Calibration substances can be selected from water, aqueous standard alcohol solution
and crystallized sodium tartrate dihydrate. The recommended sample weight (accurate
to 0.1 mg) is as follows:
a) Distilled or deionized water: 30 mg ~ 40 mg (m1);
b) Water standard solution (mass fraction w about 1%): 3 g ~ 4 g (m2);
c) Sodium tartrate dihydrate (moisture content: 15.66% ± 0.05%): 0.20 g ~ 0.25 g
(m3).
The water equivalent of the titrant is calculated according to Formula (4):
Where:
cE – water equivalent, in milligrams per milliliter (mg/mL).
m – mass of water contained in the standard material, in grams (g). For a) distilled or
deionized water, m = m1; for b) water standard solution, m = ௪ൈ௠మଵ଴଴ ; for c) sodium
tartrate dihydrate, m = ଵହ.଺଺ൈ௠యଵ଴଴ .
V – volume of titrant consumed for titrating the standard substance, in milliliters (mL).
4.2.2.5 Determination steps
After the instrument is stable, quickly add the weighed sample (accurate to 0.1 mg) into
the titration cell; perform titration using the instrument according to the set conditions.
4.2.3.3 Instruments
4.2.3.3.1 Karl Fischer automatic titration system.
4.2.3.3.2 Analytical balance (accuracy of at least 0.1 mg).
4.2.3.3.3 Heating furnace.
4.2.3.4 Experimental steps
4.2.3.4.1 Blank titration
If the sample solution consumes the titrant, a blank titration is required.
4.2.3.4.2 Sample determination
After the instrument is stable, quickly add the weighed sample (accurate to 0.1 mg) into
the titration cell; perform titration using the instrument according to the set conditions.
After conversion by the instrument, the water content in the tested sample is directly
displayed on the screen. The sample weighing amount is as follows:
a) Samples directly tested: Weigh a sample of water content 0.01 mg ~ 10 mg and
add it to the reaction cell;
b) Samples that need to be dissolved: Weigh a sample of water content 0.1 mg ~ 10
mg; disperse it into a suitable solvent; transfer a certain amount of the mixture
for measurement;
c) Samples whose water content is measured using a heating furnace: Weigh a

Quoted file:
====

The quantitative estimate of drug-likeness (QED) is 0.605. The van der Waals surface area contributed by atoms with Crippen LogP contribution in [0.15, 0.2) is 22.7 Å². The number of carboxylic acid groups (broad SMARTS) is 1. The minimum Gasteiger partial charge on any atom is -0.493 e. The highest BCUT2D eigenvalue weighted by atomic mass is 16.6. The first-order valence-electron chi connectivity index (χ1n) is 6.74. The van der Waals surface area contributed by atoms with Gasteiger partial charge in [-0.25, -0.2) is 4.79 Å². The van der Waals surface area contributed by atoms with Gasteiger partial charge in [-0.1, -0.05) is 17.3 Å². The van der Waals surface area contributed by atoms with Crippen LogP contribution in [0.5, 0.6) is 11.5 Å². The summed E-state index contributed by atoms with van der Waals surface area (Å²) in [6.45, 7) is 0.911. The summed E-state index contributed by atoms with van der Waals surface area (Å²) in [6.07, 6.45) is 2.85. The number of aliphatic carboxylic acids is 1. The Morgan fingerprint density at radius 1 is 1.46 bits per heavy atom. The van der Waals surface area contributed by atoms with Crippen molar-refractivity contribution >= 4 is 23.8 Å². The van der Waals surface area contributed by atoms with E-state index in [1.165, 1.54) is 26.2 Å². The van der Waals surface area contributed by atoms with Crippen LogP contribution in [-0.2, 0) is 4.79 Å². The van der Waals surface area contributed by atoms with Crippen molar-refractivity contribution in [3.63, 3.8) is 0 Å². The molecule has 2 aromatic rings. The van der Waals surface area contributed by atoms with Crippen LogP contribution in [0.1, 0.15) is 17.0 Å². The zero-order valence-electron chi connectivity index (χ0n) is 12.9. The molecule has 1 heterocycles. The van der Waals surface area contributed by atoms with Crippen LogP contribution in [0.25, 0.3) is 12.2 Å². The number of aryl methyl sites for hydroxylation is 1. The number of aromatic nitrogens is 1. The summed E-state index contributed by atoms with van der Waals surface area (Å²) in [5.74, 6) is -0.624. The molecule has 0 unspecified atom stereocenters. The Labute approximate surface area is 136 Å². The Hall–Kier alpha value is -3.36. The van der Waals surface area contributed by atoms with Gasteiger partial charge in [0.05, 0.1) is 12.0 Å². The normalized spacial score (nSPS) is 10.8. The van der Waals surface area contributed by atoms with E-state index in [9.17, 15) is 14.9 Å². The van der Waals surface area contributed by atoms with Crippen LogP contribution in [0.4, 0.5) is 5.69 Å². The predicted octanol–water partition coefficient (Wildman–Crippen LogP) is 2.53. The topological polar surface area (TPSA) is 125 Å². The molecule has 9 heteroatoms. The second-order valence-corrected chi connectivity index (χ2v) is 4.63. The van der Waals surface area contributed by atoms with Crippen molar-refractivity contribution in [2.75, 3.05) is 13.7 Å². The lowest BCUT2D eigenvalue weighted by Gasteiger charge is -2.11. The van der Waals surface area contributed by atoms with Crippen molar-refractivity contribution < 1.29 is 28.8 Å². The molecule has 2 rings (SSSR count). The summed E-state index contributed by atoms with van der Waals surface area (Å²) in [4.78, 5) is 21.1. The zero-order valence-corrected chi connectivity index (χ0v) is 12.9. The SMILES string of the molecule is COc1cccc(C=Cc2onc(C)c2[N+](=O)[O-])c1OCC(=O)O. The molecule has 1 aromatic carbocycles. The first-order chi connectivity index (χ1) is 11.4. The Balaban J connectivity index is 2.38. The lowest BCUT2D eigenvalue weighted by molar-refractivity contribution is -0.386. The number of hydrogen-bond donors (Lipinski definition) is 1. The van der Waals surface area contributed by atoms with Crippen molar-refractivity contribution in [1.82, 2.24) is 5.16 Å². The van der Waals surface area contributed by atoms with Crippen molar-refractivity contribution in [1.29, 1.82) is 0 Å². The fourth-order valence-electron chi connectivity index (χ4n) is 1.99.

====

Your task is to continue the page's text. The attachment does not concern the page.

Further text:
sample of water content 0.1 mg ~ 10 mg in a sample boat, and place it in the
heating furnace for heating. The water content (or other volatile solvents) in the
sample is completely released in the form of vapor. Transfer the vapor to the
titration cell through dry carrier gas for measurement.
4.2.3.5 Calculation
Calculate the water content contained in the sample according to Formula (5) ~ Formula
(7):
a) Samples tested directly:
b) Samples that need to be dissolved:
c) Samples whose water content is measured using a heating furnace:
Where:
w1 – water content of the sample, expressed as percentage (%);
mw – mass of water contained in the sample, in micrograms (μg);
ms – mass of the sample, in milligrams (mg);
mb – mass of water contained in the blank sample, in micrograms (μg);
mD – total mass of the sample and reagent mixture, in grams (g);
mI – measured mass of the mixture, in grams (g).
4.2.3.6 Tolerance
When the mass fraction of water is 0.1% ~ 1%, the relative difference between two
parallel measurements shall not be greater than 10%; when the mass fraction of water
is less than 0.1%, the relative difference between two parallel measurements shall not
be greater than 20%. Respectively take the arithmetic mean value as the measurement
result.
4.3 Azeotropic distillation method
4.3.1 Method summary
The water and toluene in the sample are distilled to form an azeotropic binary mixture
and are distilled out. Water and toluene have different densities and are stratified in the
receiver. According to the volume of distilled water, calculate the moisture content. The
measured sample cannot contain substances that form an azeotrope with toluene. If the
sample contains substances that form an azeotrope with toluene, other testing methods
shall be selected.
4.3.2 Reagents
Toluene.
4.3.3 Instruments
4.3.3.1 Moisture measuring device (see Figure 3).
......
 
Source: Above contents are excerpted from the PDF -- translated/reviewed by: www.chinesestandard.net / Wayne Zheng et al.